However, in the mean time, we decided to do a smaller projects with less pressure. One of which is a autonomous slot car. Basically it is a car that can decide for itself how fast to go around the track based on an accelerometer measuring the cornering g-force. Joe sent of a while ago to have a pcb made for it, and after diagnosing and fixing a problem on it (the transistor was in the wrong place) got it working. This last weekend we took it down to Fast Track Hobby and tested it out to see how well it worked. For the initial prototype, we decided it would only react to changes and see how well it worked. As it turns out, the car needs to be able to memorize the course and be able to react before the course changes (or add a camera and detect it early; the former sounds easier though). It was able to successfully navigate the track without flying off and slowing down on the corners and speeding up on the straightaways, however we needed to turn the max speed down in order to have it not fly off on the first sharp corner after a long straightaway. We took some pictures of the course and the autonomous slot car, as well as some video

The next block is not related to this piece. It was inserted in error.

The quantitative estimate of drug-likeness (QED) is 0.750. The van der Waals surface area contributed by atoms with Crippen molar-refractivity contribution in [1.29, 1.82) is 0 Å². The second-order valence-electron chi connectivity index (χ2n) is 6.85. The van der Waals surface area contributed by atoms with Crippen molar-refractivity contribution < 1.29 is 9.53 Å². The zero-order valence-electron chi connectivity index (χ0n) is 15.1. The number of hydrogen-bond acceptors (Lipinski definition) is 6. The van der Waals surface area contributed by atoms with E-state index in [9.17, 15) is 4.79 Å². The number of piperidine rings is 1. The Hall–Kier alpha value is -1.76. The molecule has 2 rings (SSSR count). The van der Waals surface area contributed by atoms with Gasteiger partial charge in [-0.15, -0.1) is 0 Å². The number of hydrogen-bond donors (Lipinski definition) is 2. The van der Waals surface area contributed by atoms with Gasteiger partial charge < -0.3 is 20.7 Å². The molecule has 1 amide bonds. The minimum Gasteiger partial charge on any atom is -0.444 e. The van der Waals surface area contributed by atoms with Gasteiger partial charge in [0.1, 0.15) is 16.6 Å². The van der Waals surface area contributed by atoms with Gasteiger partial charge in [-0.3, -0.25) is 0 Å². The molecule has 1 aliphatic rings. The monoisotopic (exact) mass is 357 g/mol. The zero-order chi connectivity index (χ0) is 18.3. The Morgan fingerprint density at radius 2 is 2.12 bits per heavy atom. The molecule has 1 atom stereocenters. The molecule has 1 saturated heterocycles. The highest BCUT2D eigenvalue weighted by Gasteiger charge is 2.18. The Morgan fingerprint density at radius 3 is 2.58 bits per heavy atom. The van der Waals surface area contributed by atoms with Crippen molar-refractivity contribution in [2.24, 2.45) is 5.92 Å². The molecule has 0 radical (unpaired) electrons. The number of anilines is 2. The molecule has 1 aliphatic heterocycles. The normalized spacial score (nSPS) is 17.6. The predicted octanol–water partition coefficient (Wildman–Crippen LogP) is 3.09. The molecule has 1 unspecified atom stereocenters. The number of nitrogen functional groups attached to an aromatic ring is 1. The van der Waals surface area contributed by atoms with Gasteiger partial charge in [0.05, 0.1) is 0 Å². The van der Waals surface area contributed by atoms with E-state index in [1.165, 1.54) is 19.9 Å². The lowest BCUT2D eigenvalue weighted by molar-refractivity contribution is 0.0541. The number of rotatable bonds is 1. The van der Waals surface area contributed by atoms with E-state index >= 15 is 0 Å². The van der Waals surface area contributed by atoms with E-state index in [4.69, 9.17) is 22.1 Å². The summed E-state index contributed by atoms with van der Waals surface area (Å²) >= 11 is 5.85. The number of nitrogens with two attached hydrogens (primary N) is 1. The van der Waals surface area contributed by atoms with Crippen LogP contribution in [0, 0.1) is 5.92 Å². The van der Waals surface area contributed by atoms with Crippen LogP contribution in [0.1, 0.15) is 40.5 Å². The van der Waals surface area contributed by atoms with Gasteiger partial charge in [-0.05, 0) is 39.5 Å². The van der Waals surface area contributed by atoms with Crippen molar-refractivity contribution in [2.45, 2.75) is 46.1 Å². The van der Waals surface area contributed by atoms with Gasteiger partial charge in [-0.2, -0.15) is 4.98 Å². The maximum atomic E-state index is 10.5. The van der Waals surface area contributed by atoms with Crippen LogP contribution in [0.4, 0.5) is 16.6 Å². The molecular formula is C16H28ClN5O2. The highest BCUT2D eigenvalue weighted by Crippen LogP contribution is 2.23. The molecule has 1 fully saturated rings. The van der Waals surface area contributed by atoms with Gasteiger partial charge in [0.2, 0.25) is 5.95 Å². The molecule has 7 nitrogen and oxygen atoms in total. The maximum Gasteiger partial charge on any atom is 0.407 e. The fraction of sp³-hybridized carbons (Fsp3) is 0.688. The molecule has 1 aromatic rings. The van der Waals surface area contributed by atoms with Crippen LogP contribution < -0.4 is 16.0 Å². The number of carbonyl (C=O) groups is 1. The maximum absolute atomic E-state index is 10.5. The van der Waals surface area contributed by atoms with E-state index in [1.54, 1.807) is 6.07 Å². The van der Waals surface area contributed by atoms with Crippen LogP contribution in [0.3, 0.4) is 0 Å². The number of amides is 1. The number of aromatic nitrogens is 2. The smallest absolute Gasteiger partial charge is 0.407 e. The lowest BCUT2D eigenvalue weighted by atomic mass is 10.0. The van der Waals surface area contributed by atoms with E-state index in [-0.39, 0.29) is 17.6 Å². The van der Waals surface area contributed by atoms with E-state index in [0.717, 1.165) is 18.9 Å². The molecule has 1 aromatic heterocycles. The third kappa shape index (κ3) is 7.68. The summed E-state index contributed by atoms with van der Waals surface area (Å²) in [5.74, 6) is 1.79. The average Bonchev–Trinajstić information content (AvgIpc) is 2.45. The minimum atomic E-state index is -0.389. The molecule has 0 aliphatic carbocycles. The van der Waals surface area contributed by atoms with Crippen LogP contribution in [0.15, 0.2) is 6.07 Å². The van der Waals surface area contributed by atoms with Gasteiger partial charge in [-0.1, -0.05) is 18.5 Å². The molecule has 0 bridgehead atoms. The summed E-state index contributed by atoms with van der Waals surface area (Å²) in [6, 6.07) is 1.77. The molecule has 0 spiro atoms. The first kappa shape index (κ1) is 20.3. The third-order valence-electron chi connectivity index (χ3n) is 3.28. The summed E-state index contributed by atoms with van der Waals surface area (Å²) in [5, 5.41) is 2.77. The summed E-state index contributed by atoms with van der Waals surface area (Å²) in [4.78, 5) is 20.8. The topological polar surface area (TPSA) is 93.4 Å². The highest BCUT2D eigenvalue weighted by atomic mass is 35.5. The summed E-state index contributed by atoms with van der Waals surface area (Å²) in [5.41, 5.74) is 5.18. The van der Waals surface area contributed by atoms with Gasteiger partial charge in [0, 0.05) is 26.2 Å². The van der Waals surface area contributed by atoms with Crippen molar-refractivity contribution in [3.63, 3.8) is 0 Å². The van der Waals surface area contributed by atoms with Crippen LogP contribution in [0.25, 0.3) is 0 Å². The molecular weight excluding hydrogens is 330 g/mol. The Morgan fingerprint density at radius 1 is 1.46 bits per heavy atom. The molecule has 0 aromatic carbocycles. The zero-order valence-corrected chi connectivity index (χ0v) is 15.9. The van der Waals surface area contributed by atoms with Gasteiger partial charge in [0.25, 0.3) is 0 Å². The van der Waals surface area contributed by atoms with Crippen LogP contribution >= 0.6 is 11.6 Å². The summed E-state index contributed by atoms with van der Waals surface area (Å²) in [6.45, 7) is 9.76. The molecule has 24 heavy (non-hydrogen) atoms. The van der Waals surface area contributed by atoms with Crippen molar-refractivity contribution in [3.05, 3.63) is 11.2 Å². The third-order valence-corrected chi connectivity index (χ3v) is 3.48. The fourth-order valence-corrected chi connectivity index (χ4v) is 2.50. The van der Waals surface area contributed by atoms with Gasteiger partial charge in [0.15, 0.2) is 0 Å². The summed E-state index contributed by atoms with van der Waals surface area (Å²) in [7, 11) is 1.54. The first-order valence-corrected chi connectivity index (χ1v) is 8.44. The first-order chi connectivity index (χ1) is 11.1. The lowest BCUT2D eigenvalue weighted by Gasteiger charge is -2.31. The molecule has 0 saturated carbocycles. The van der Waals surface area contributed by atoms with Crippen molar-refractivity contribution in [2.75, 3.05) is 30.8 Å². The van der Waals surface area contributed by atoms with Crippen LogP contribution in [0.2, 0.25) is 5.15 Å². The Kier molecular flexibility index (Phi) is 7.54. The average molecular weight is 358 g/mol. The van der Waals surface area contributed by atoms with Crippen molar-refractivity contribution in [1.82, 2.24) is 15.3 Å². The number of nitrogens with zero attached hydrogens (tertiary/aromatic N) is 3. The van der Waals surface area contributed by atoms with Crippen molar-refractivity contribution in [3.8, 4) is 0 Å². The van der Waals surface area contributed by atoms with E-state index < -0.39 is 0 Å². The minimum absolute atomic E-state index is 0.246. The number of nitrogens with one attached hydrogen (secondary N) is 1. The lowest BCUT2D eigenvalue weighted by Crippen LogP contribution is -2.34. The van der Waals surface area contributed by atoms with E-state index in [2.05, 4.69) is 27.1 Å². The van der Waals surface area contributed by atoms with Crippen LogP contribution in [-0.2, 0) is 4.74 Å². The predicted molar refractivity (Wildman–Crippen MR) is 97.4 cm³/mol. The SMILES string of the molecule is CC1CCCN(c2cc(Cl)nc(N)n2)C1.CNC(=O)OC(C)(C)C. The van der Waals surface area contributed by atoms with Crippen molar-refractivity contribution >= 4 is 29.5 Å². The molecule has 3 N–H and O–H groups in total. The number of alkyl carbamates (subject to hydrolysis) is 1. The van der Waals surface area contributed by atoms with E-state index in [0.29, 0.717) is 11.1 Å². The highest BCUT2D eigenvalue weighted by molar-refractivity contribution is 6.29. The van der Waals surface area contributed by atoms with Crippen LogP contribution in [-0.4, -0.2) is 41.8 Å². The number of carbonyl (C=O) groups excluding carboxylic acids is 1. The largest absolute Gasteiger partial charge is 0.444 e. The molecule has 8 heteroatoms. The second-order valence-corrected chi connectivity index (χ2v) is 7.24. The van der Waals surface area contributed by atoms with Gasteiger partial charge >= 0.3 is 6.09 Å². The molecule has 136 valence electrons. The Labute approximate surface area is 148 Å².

On another weekend, we decided to measure how fast Joe's Corvette was by creating a G-Meter. Instead of creating something fancy, we decided to just use the sample development board for the development kit we got for free (plus shipping and handling) for a freescale microcontroller that happened to have an accelerometer on it. I created a quick application in WPF on his laptop that parsed the serial data that it was sending and displayed it in a few hours, and we took it out for a spin on the freeways to see what it could do. I've also been listening to podcasts in my car in my commute. Some of the podcasts I listen to are TWiT, .Net Rocks! and NPR's Science Friday. In fact, one of my comments to .NET rocks was read on the show and I got a free mug from it. It's a nice big mug too, that can hold a lot of tea. For those that are coming to this blog from the show, I've done more robots than just the sentry gun below. Also I've been listening to audio books from Audible (one of TWiT's sponsors). Specifically the one I read (or listened to, rather) was The Time Traveler's Wife. It was a really good listen, and I hear they are making a movie based on it which I'd be curious to see how it turns out. At least Will Smith isn't in it, since he has a good habit of being in movies that bastardize the originals they are based on (iRobot, I am legend, Wild Wild West, and to some degree Hancock) and make them into more mainstream movies but missing out on the point of the originals. One of the problems with listening to audio books though is getting behind in the podcasts. That book was 18 hours worth, and it caused me to get around 2 weeks behind. With taking a day of vacation and 2 sick days off between then and now, it's made catching that much harder. This is the end of my catchup post. I've created a Twitter account that I've updated somewhat more frequently than this blog. You can follow me on Twitter, and maybe some day I'll get popular and catch up to Kevin Rose. I could also win the lottery and become a super-millionaire. Also, I'm hosting some videos from Robogames 2008 on my website. Right now it's mainly high-speed (aka slow motion, like they do on MythBusters), but the compilations on the bottom right are pretty good.